You'd expect the women's college basketball team at George Washington University to be made up of, well, women. That ceased to be the case this season as Kye Allums took his place on the court and in history as the first transgender NCAA basketball player. Not so far removed from the case of middle-distance runner Caster Semenya, the nastiness of her competitors and the thorough bungling by track and field's governing board, the handling of Allums' situation could've easily taken a similar turn. But it didn't.
During the team's opening game, the crowd in Minneapolis warmly greeted Allums with a round of applause. A Sports Illustrated report reveals further support:
"The reaction by both the NCAA and GW has been unconditionally positive. ... 'I told my teammates first, and they, including my coaches, have supported me. My teammates have embraced me as the big brother of the team. They have been my family, and I love them all.'"
This is a heart-warming case and undoubtedly it's a sign of progress. However, many questions remain regarding transgender athletes in competition.
Allums is delaying hormone therapy and potential surgeries until after he graduates, so he can continue to play with his team. Increased testosterone levels would provide him with unfair advantages in building strength and speed, not much different than illegal performance-enhancing drugs. So, as far as the NCAA is concerned, all that's changing in this case is a name, some pronouns and a mindset. It's a dream case for them; nothing physical is changing except for perhaps a haircut. Give them credit for making the right call, but it was an easy call to make.
What if Allums' situation was closer to Semenya's? Not all the medical information was released in her case for privacy reasons, but her blood was found to contain three times the normal amount of testosterone for women. What if Allums wanted to start taking hormones? If a male athlete at George Washington began transitioning and then wanted to play on a women's team, would it be allowed? Would the school be as accommodating in these instances? Probably not; but should they be? The need for compromise in this area is becoming necessary.
Should we divide our sports competitions, not by genitalia, but by blood chemistry? This seems to be the solution athletic associations are leaning toward currently. But even then, our past hormonal makeup still has an impact in the present. One need look no further than the average height of trans men and women for evidence of this. Transgender women's tennis champion Renee Richards believes past influence is enough to warrant a ban:
"If your body is fueled by testosterone from an early age, you're going to develop a skeleton and a muscle mass and a type of muscle that is different from that of a normal woman -- so you have this tremendous advantage. That's why they have to be very careful to have men competing with men, and women with women."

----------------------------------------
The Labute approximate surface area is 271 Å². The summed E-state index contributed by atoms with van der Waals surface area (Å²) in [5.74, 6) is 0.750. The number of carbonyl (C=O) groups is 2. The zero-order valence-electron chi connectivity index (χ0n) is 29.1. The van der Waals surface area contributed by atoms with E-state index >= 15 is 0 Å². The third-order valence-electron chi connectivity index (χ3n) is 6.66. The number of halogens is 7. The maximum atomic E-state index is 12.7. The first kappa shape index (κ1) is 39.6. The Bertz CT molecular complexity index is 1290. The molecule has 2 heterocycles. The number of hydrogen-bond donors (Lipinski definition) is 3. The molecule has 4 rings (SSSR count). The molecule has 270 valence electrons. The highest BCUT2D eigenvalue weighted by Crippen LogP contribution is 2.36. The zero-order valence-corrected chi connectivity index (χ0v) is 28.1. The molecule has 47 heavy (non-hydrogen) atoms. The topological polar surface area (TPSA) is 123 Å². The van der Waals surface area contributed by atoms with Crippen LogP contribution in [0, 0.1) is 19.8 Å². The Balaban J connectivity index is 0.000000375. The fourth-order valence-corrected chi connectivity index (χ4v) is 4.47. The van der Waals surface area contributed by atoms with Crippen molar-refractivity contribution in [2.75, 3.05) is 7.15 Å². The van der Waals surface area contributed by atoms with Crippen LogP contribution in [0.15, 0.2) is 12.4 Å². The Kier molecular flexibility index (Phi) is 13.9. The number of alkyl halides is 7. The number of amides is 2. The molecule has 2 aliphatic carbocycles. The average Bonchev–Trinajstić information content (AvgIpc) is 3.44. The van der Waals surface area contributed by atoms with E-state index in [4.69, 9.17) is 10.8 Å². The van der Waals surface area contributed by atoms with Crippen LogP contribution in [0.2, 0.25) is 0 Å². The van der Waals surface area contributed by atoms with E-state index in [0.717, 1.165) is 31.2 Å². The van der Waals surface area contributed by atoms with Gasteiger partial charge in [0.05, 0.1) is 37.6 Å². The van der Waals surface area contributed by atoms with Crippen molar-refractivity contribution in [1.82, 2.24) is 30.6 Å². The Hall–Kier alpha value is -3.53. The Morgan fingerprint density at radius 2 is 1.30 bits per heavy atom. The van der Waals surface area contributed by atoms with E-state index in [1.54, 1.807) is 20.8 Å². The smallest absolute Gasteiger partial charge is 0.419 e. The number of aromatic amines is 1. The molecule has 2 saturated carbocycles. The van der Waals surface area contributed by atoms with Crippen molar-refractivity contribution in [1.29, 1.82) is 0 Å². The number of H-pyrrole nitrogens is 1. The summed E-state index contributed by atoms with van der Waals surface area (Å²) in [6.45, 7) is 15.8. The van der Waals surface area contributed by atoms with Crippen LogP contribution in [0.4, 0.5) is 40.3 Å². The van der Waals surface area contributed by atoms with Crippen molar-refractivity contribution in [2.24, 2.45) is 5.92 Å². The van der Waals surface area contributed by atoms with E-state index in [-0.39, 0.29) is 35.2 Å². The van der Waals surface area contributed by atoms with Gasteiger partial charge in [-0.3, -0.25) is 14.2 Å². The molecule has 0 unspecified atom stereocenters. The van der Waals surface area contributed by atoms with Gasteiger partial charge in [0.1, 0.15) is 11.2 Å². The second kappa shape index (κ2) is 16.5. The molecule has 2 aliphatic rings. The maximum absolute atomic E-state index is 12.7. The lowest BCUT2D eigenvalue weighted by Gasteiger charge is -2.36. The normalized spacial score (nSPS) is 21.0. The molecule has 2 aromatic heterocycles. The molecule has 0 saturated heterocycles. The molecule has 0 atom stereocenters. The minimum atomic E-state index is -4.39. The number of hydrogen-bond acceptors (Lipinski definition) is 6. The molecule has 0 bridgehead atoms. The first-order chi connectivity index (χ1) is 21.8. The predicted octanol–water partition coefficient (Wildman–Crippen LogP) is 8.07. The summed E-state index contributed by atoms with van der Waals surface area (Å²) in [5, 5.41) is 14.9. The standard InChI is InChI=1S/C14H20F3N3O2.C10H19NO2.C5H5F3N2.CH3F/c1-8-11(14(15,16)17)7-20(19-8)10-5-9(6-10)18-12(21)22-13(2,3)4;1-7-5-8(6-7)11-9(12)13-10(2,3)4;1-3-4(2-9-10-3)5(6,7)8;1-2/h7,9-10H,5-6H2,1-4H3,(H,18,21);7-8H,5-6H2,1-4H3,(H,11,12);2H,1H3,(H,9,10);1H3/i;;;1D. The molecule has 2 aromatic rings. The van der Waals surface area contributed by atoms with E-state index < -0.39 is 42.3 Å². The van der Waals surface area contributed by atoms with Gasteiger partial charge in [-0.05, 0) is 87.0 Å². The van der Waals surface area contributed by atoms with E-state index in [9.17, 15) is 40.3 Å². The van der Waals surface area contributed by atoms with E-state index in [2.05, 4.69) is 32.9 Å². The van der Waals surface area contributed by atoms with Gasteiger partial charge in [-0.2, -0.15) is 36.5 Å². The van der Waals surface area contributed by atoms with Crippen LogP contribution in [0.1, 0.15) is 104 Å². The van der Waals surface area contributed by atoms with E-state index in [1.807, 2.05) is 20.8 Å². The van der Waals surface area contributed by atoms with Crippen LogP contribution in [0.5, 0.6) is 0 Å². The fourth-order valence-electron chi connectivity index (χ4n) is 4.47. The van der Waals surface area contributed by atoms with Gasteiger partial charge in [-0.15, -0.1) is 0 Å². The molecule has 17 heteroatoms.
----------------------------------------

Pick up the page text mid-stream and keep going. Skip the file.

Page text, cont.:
Richards' hypocrisy aside, she has a point. Competitive sports are not so-named only for athletes battling each other, but for battling the very limits of the body itself. This is especially true of sports in which results are measured as opposed to scored - track and field, swimming, weight lifting, skiing, skating, etc. To see a female high-jumper squeeze every bit of ability and strength out of her body to clear a record 6'10'' is compelling without any other competitors. If someone with a hormone-aided body then came along and easily cleared 7'8" it would cheapen both the feat and the contest. The instruments these two hypothetical athletes manipulate to achieve such heights are not equal.
Richards' perspective is illuminating, but simplistic and incomplete because it still blindly subscribes to the gender binary. The wide variety of chromosomal possibilities outside XX and XY complicates things further. Those with different chromosomal pairings did not choose to transition, and in some cases they're not even aware of their condition. What if a female athlete with a chromosomal variation naturally produces more testosterone? Must she alter the way she was born to compete with women? What if she's happiest and healthiest the way she is? The gender binary in sports falls short just as it does in life.
The sport certainly plays a role as well. When I was in high school, a boy was allowed to play field hockey in our athletic conference. Gender differences are certainly rendered moot in sports like croquet; perhaps my athletic directors thought the same of field hockey. If so, at what sport do we draw the line?
When it pops its head up, this issue continues to grab headlines precisely because there is no easy answer. The best I can recommend at this point are in-depth case-by-case evaluations and a loosening of the gender binary. Perhaps you can allow a trans woman to play with genetic women if their levels of play are similar. If she has more ability, allow her to play with the men as a woman, because she's just that good (Michelle Wie and Annika Sorenstam did it, and Cheryl Miller easily could have). Like in Allums' case, allow trans men to play with women's teams if levels of play are comparable, or with the men if that's more appropriate.
Athletic associations could politely request athletes compete on a hormonally level playing field, but not mandate it. Consider the demands of the sport, the differences between the men's and women's games - determine if the person in question can handle it, as opposed to whether "men" or "women" as a whole can handle it. Sensitive, thoughtful, case-by-case decisions, with solutions tailored to each individual and each sport. That's the only viable path here. Once we get into mandatory testing of athletes' hormones and chromosomes, the allowable levels set will be arbitrary, and it will come at a high cost to personal privacy as well as the budgets of schools and athletic associations.
One thing is certain: Transgender athletes deserve to compete.